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Chinese Lion Dancing

As one of the traditional folk arts in China, lion dancing with a history of over 1,000 years has been and still is a popular recreation for Chinese to celebrate the coming of new year and other big occasions. Also named "Peaceful Melody" in ancient China, lion dancing was fully developed in the Tang Dynasty. It has two traditions, the Northern and Southern styles.

The Northern style of Chinese lion dancing appeared much earlier. It is said that Emperor Wu in the Beiwei Dynasty (386-534) ordered his captives to dance for recreation. Pleased with their dance, the Emperor Wu named it as "Beiwei Lion" and set the captives free. From then on lion dancing spread widely in the north.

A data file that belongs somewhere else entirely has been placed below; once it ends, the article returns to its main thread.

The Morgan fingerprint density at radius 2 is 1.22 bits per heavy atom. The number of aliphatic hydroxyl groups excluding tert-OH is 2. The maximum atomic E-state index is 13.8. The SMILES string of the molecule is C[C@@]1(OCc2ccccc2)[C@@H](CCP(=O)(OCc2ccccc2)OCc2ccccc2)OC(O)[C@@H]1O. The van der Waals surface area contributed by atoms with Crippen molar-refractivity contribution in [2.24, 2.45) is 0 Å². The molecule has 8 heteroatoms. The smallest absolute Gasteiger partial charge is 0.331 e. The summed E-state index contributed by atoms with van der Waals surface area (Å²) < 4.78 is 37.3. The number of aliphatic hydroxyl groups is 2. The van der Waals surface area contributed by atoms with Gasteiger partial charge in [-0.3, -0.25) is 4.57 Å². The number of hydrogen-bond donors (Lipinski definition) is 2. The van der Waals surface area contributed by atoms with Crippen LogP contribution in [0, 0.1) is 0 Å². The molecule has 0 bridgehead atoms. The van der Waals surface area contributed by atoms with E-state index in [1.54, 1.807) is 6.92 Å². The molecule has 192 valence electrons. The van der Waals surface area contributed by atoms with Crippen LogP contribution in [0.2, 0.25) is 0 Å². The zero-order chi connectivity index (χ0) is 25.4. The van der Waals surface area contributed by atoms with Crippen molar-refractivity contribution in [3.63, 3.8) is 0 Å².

In terms of the Northern style, it is not unusual to have a small lion performed by one person and a larger one performed by two people. Another person standing in front of the lions tries to entice them to jump, spring, leap up, or step on a rolling ball.

There are many different tales about the origin of the Southern style, but none has historical records. One of the tales says it was Emperor Qianlong in the Qing Dynasty (1644-1911) that made the order to dance in the form of lions.

The Southern style is different with the Northern one in that it is much more gentle. A lot of actions like titillation, shaking, and licking hair showcase the gentleness. The Chinese consider the lion dance to be a vehicle for dispensing all the good blessings of heaven to the whole community. It represents the hopes and aspirations of the Chinese people for all the good things life holds.